An economic assessment of local farm multi-purpose surface water retention systems in a Canadian Prairie setting

An economic assessment of local farm multi-purpose surface water retention systems in a Canadian... There is a need to explore more sustainable approaches to water management on the Canadian Prairies. Retention pond installation schemes designed to capture surface water may be a viable option that would reduce water stress during drought periods by providing water for irrigation. The retention systems would serve to capture excess spring runoff and extreme rainfall events, reducing flood potential downstream. Additionally, retention ponds may be used for biomass production and nutrient retention. The purpose of this research was to investigate the economic viability of adopting local farm surface water retention systems as a strategic water management strategy. A retention pond was analyzed using a dynamic simulation model to predict its storage capacity, installation and upkeep cost, and economic advantage to farmers when used for irrigation. While irrigation application increased crop revenue, the cost of irrigation and reservoir infrastructure and installation costs were too high for the farmer to experience a positive net revenue. Farmers who harvest cattails from retention systems for biomass and available carbon offset credits can gain $642.70/hectare of harvestable cattail/year. Cattail harvest also removes phosphorus and nitrogen, providing a monetized impact of $7014/hectare of harvestable cattail/year. The removal of phosphorus, nitrogen, carbon, and avoided flooding damages of the retention basin itself provide an additional $17,730–$18,470/hectare of retention system/year. The recommended use of retention systems is for avoided flood damages, nutrient retention, and biomass production. The revenue gained from these functions can support farmers wanting to invest in irrigation while providing economic and environmental benefits to the region. http://www.deepdyve.com/assets/images/DeepDyve-Logo-lg.png Applied Water Science Springer Journals

An economic assessment of local farm multi-purpose surface water retention systems in a Canadian Prairie setting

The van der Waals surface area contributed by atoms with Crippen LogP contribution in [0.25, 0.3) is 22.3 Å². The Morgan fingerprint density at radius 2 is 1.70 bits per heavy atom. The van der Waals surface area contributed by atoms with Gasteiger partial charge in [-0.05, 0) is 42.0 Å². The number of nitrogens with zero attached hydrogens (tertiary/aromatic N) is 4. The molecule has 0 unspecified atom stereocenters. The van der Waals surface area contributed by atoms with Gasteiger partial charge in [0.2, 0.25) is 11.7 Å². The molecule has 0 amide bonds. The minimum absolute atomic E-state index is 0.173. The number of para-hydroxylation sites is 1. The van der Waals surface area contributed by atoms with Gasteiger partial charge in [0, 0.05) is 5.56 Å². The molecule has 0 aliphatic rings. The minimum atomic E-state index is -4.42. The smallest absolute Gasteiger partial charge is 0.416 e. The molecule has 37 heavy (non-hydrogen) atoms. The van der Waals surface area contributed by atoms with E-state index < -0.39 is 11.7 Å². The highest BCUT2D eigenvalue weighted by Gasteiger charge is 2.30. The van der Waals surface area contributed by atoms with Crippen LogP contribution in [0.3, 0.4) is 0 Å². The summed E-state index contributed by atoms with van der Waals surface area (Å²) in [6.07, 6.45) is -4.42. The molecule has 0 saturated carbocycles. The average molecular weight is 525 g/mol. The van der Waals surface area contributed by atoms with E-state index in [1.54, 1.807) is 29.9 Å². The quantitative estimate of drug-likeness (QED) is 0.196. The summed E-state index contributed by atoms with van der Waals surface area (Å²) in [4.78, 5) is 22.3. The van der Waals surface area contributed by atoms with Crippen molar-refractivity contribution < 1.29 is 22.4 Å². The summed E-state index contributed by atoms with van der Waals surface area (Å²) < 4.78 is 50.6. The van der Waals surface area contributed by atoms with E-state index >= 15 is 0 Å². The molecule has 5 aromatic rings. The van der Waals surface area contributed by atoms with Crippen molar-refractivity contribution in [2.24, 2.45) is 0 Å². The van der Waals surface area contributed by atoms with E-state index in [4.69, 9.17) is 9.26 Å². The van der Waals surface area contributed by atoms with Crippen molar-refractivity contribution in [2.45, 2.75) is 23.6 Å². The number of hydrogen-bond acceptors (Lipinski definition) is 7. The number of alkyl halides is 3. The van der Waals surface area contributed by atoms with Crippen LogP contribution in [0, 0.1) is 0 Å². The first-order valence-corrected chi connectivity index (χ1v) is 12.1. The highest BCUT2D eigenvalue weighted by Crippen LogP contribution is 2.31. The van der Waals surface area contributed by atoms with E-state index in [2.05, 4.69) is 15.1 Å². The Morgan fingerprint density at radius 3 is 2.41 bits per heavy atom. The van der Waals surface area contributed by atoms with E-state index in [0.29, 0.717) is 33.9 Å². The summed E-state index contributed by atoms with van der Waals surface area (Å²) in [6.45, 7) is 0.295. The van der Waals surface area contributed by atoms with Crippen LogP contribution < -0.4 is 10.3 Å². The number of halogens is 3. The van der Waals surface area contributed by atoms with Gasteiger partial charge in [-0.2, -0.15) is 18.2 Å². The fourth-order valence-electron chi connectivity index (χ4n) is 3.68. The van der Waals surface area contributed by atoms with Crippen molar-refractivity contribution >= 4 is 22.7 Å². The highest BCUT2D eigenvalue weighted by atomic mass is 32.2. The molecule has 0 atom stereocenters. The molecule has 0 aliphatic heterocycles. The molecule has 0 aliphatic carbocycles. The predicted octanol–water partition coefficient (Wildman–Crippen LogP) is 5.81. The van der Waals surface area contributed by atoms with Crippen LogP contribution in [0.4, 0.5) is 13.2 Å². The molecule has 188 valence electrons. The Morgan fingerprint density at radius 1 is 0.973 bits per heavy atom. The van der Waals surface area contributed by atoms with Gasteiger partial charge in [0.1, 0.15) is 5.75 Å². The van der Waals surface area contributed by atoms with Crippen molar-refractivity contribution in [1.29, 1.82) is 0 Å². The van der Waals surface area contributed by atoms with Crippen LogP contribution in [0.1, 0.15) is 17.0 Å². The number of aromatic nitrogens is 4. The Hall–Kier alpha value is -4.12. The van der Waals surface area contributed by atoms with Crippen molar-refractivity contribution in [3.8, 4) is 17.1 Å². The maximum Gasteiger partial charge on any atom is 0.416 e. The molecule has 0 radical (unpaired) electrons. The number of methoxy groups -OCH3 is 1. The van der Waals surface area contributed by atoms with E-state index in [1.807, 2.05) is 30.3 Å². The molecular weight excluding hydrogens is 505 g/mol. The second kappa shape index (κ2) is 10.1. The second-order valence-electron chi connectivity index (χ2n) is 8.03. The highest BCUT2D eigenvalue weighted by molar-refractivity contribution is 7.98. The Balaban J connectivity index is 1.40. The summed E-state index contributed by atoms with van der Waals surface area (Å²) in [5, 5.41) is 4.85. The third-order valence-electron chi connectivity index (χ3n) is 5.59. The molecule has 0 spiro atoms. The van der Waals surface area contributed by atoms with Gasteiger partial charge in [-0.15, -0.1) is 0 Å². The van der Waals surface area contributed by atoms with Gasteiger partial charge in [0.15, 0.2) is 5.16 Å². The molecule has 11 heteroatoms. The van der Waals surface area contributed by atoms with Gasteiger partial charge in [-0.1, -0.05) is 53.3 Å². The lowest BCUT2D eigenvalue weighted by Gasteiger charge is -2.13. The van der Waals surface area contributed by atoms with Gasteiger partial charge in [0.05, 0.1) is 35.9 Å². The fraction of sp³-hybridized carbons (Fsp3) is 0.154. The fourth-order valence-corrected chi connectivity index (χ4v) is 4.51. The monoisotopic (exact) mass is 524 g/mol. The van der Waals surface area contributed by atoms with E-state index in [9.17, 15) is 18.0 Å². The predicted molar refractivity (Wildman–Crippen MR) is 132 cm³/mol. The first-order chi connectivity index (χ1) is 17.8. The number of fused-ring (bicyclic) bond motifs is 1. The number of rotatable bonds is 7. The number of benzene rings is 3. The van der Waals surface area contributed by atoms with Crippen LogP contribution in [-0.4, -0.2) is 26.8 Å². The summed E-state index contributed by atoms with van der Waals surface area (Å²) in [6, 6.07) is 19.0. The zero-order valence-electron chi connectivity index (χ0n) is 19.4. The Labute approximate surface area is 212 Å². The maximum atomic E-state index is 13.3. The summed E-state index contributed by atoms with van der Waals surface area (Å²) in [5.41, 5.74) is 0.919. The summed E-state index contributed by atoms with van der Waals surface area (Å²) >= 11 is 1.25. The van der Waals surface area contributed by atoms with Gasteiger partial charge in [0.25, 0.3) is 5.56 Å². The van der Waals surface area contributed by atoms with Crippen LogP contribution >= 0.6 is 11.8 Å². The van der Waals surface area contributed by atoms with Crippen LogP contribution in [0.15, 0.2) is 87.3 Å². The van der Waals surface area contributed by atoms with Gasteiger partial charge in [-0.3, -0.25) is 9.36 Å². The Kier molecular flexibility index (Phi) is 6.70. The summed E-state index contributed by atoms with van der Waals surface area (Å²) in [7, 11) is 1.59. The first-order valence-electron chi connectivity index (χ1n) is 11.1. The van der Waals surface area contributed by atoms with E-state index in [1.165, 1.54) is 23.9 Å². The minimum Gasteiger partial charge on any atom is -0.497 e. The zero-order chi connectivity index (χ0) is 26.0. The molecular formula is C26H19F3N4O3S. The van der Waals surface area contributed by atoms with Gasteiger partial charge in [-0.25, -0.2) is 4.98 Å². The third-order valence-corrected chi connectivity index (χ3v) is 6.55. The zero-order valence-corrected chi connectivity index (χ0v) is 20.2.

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Publisher
Springer Berlin Heidelberg
Copyright
Copyright © 2017 by The Author(s)
Subject
Earth Sciences; Hydrogeology; Water Industry/Water Technologies; Industrial and Production Engineering; Waste Water Technology / Water Pollution Control / Water Management / Aquatic Pollution; Nanotechnology; Private International Law, International & Foreign Law, Comparative Law
ISSN
2190-5487
eISSN
2190-5495
D.O.I.
10.1007/s13201-017-0592-7
Publisher site
See Article on Publisher Site

Abstract

There is a need to explore more sustainable approaches to water management on the Canadian Prairies. Retention pond installation schemes designed to capture surface water may be a viable option that would reduce water stress during drought periods by providing water for irrigation. The retention systems would serve to capture excess spring runoff and extreme rainfall events, reducing flood potential downstream. Additionally, retention ponds may be used for biomass production and nutrient retention. The purpose of this research was to investigate the economic viability of adopting local farm surface water retention systems as a strategic water management strategy. A retention pond was analyzed using a dynamic simulation model to predict its storage capacity, installation and upkeep cost, and economic advantage to farmers when used for irrigation. While irrigation application increased crop revenue, the cost of irrigation and reservoir infrastructure and installation costs were too high for the farmer to experience a positive net revenue. Farmers who harvest cattails from retention systems for biomass and available carbon offset credits can gain $642.70/hectare of harvestable cattail/year. Cattail harvest also removes phosphorus and nitrogen, providing a monetized impact of $7014/hectare of harvestable cattail/year. The removal of phosphorus, nitrogen, carbon, and avoided flooding damages of the retention basin itself provide an additional $17,730–$18,470/hectare of retention system/year. The recommended use of retention systems is for avoided flood damages, nutrient retention, and biomass production. The revenue gained from these functions can support farmers wanting to invest in irrigation while providing economic and environmental benefits to the region.

Journal

Applied Water ScienceSpringer Journals

Published: Jul 27, 2017

References

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